Friday, February 3, 2012

A purely private freedom?

Joseph Knippenberg, in "The Obama Admininstration’s Crabbed Vision of Religious Liberty," explains why the administration's arguments in the Hosanna-Tabor case [which the Supreme Court unanimously rejected], and the more recent contraception mandate, reflect a serious misunderstanding of what "free exercise" has meant, and ought to mean:
.... Whenever a church or house of worship ceases to be simply inward-looking, when it in any way engages or serves the wider public, it becomes subject to much the same sort of government regulation as any secular entity. Religious freedom is a purely private freedom. The moment you enter the public sphere, you’re subject to regulation. The public sphere is by definition secular, not pluralistic, with its tone, terms, and limits set by governmental authority.

Now, I don’t mean to argue that religious freedom is or should be absolute, that religious organizations should never be subject to any sort of regulation. I’m at least somewhat comfortable with a compelling state interest test to justify regulation.

But here the Obama Administration seems to go further than that. The logic of its argument in these two cases is that any religious institution that is public-serving has to behave in many instances (those determined by the state) like every other public-serving organization. The religious presence in the public square can’t be distinctive except in ways the government permits.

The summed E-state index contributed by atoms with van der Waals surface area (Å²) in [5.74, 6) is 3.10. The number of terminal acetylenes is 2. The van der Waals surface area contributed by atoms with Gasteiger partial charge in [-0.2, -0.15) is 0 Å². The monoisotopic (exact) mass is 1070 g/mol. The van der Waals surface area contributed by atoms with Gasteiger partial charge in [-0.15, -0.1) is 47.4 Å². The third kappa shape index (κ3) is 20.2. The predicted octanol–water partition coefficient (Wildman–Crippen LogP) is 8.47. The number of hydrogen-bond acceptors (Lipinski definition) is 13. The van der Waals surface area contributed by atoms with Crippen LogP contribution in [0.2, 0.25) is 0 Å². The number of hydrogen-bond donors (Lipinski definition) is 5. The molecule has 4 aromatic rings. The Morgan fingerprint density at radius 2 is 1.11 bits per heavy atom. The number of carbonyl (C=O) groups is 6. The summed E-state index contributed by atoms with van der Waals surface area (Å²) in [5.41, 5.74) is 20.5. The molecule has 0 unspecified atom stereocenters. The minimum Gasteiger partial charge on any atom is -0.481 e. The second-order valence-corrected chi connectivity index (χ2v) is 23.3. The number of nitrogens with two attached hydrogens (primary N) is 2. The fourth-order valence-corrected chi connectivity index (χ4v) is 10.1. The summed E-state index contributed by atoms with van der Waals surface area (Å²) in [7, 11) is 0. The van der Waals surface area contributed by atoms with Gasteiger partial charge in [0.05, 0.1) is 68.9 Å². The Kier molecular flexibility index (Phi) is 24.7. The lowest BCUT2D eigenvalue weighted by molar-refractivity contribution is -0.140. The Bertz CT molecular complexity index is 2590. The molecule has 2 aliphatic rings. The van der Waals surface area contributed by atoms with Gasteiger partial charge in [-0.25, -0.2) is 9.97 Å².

Pursued consistently across the board (and the Obama Administration hasn’t yet done this), this approach would gravely threaten religious freedom. It’s one thing to say (as some have, though I disagree with them), that if you take public dollars, you have to be thoroughly secular in your operation. Anyone can escape the secularizing effect of public money by refusing to accept it. It’s quite another to say that if you serve the public, your religiosity can’t permeate your efforts and your organization. This would require almost every religious organization I know of to choose between reaching out as a bearer of good news and a helper of widows and orphans and remaining faithful to the very understanding that inspired its outreach. Under these circumstances, a church can’t remain a church. .... [more]

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